Sold, Sold p. 13

By: George Garneau Knight-Ridder to sell Journal of Commerce for $115 million;
Seacrests to take $59 million in Lee stock for Nebraska paper;
Capital Cities/ABC may sell its New England Island papers sp.

TRADING IN NEWSPAPER companies is getting off to an active start this year, with the announcement this month of two sizable transactions and other deals in the offing.
Knight-Ridder Inc. said it has agreed to sell the Journal of Commerce (JOC), the 21,000-circulation business daily based in New York, to the corporate parent of Britain's Economist magazine for $115 million, double Journal of Commerce Inc.'s annual revenue of about $60 million.
Besides the 168-year-old JOC, which generates 40% of the company's revenue, the deal includes Florida Shipper, Gulf Shipper and Traffic World magazines, plus industry directories and PIERS, an electronic information service that reports shipping manifests.
And in Lincoln, Neb., the Seacrest family agreed to sell its majority interest in Journal-Star Printing Co. ? publisher of the 41,000-circulation Lincoln Star, 39,000-circulation Lincoln Journal and 85,000-circulation combined Sunday edition ? to Lee Enterprises Inc. for $59 million worth of Lee stock.
Lee already owns the Star and a minority of the operating company. The Seacrest family owns the Journal and the controlling interest in the operating company.
The JOC deal, subject to final terms and approval of both companies' boards, is expected to close in April. It would give the Economist Group, parent company of the U.K. business magazine, a larger U.S. presence than that afforded by its current holdings, the business magazine CFO and the Capitol Hill weekly Roll Call. The Economist, in turn, is 50% owned by Pearson PLC, publisher of the Financial Times.
Knight-Ridder chairman and CEO James K. Batten said his company's new strategy "moves us away from the specialized market that the Journal of Commerce serves. We cannot devote to its continued development the resources that we would like and that it deserves."
Knight-Ridder, whose 29 dailies with 3.7-million circulation make it the nation's second biggest newspaper publisher, said it would use the proceeds to reduce debt and to buy its own shares. Ridder Publications acquired the JOC in 1927, before the 1974 merger that created Knight-Ridder.
JOC publisher Don Becker said the company, which was losing money when he took over in 1985, currently earns double-digit profit margins. It employs about 550 people, including 80 journalists.
Becker said the Economist hopes to expand in the trade and transportation field. He said ties between the two companies could include joint selling of products.
The paper is seeking an editor to replace Scott Bosley, who left to become publisher of Knight-Ridder's Gary, Ind., Post-Tribune.
Meanwhile, halfway across the country in Lincoln, Neb., Mark Seacrest, president of Journal-Star Printing Co. and president of the Journal, said his family's Journal Limited Partnership has agreed to the tax-free trade for Lee stock to diversify family assets in the interest of future generations. At the same time, the family remains in newspapers.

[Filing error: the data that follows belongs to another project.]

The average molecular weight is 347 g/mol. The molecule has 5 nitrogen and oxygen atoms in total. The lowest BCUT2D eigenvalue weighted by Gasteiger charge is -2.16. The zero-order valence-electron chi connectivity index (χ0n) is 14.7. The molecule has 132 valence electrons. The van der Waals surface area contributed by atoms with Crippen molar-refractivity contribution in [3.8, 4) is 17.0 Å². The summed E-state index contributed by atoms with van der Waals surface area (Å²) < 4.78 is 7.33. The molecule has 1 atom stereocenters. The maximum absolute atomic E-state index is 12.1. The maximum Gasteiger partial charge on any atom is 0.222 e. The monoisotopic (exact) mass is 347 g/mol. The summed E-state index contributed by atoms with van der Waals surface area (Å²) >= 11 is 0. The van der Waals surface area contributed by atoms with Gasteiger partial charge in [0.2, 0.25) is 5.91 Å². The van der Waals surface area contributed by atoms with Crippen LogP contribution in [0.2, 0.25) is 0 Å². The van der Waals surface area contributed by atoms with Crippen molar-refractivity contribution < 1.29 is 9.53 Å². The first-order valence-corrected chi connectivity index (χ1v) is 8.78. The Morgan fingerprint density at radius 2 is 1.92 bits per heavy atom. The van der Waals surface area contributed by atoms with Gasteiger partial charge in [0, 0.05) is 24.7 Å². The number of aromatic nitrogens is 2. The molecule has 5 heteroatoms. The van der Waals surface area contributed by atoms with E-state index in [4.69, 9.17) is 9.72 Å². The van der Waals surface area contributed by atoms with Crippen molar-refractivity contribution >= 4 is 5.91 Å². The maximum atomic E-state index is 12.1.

The 49-year-old manager is a fourth-generation family member, and the only one active in the business.
"I don't see a strong interest in the fifth and sixth generations to come into the family business," he said. When the deal closes, set for March 31, Seacrest will give up his job.
The sale includes the Journal and the Seacrest family's 50.25% stake in Journal-Star Printing.
Lee acquired the Star in 1930 from the Gooch family, and the two papers combined noneditorial operations in 1950. Currently, the separate and competing newsrooms furnish content on contract to Journal-Star Printing, which publishes daily editions and the Sunday combined paper.
When the deal closes, the Seacrests will own about 7% of Lee, the publicly traded company, based in Davenport, Iowa, that owns 19 newspapers, eight TV stations, and the printing plate manufacturer NAPP Systems Inc.
Ron Rickman, Lee's vice president for newspapers, said no immediate changes were planned for the newspapers' 450 employees, including about 100 journalists.
Regarding the obvious likelihood of merging the two papers ? in keeping with the decades-long national trend ? Lee president and CEO Richard Gottlieb said any changes "will not be rushed" and will be made to improve service.
In a pending sale agreement, the New England Press Association's newspaper reported that a deal is expected to be complete by March for Capital Cities ABC/Inc. to sell one daily, the Milford (Conn.) Citizen, and 50 weeklies and shoppers in New England.
The report, quoting an anonymous source involved in the talks, said Journal Register Co. would acquire Capital Cities/ABC's Connecticut and Rhode Island properties, while Fidelity Capital would buy the Massachusetts holdings.
Capital Cities/ABC senior vice president, and president of its publishing group, Phil Meek, said his company has talked to both companies, among others, but called the report "speculative."
The properties, including eight companies, have been for sale since last August, he said, but no agreements have been reached.
Journal Register chief Bob Jelenic declined to comment.
?(The new strategy "moves us away from the specialized market that the Journal of Commerce serves. We cannot devote to its continued development the resources that we would like and that it deserves.") [Caption]
?(-James K. Batten, Knight-Ridder chairman and CEO) [Photo]


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